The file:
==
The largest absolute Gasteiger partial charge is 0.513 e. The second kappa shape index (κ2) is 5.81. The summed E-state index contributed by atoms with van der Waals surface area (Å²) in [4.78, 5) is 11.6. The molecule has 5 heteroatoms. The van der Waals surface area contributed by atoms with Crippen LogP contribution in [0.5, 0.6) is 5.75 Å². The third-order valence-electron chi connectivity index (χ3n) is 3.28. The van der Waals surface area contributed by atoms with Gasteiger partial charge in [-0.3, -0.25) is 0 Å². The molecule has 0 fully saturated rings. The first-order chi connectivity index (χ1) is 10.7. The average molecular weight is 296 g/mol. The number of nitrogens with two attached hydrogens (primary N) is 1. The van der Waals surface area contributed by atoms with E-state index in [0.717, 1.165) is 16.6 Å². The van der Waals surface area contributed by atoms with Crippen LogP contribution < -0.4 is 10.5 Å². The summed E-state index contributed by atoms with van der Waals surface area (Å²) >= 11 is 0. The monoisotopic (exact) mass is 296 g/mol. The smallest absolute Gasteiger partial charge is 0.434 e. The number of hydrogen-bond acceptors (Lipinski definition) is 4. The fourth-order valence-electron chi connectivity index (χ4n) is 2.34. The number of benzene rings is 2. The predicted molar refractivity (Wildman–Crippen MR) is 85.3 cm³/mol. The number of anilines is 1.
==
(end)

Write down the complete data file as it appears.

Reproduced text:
The largest absolute Gasteiger partial charge is 0.513 e. The second kappa shape index (κ2) is 5.81. The summed E-state index contributed by atoms with van der Waals surface area (Å²) in [4.78, 5) is 11.6. The molecule has 5 heteroatoms. The van der Waals surface area contributed by atoms with Crippen LogP contribution in [0.5, 0.6) is 5.75 Å². The third-order valence-electron chi connectivity index (χ3n) is 3.28. The van der Waals surface area contributed by atoms with Gasteiger partial charge in [-0.3, -0.25) is 0 Å². The molecule has 0 fully saturated rings. The first-order chi connectivity index (χ1) is 10.7. The average molecular weight is 296 g/mol. The number of nitrogens with two attached hydrogens (primary N) is 1. The van der Waals surface area contributed by atoms with E-state index in [0.717, 1.165) is 16.6 Å². The van der Waals surface area contributed by atoms with Crippen LogP contribution < -0.4 is 10.5 Å². The summed E-state index contributed by atoms with van der Waals surface area (Å²) >= 11 is 0. The monoisotopic (exact) mass is 296 g/mol. The smallest absolute Gasteiger partial charge is 0.434 e. The number of hydrogen-bond acceptors (Lipinski definition) is 4. The fourth-order valence-electron chi connectivity index (χ4n) is 2.34. The number of benzene rings is 2. The predicted molar refractivity (Wildman–Crippen MR) is 85.3 cm³/mol. The number of anilines is 1.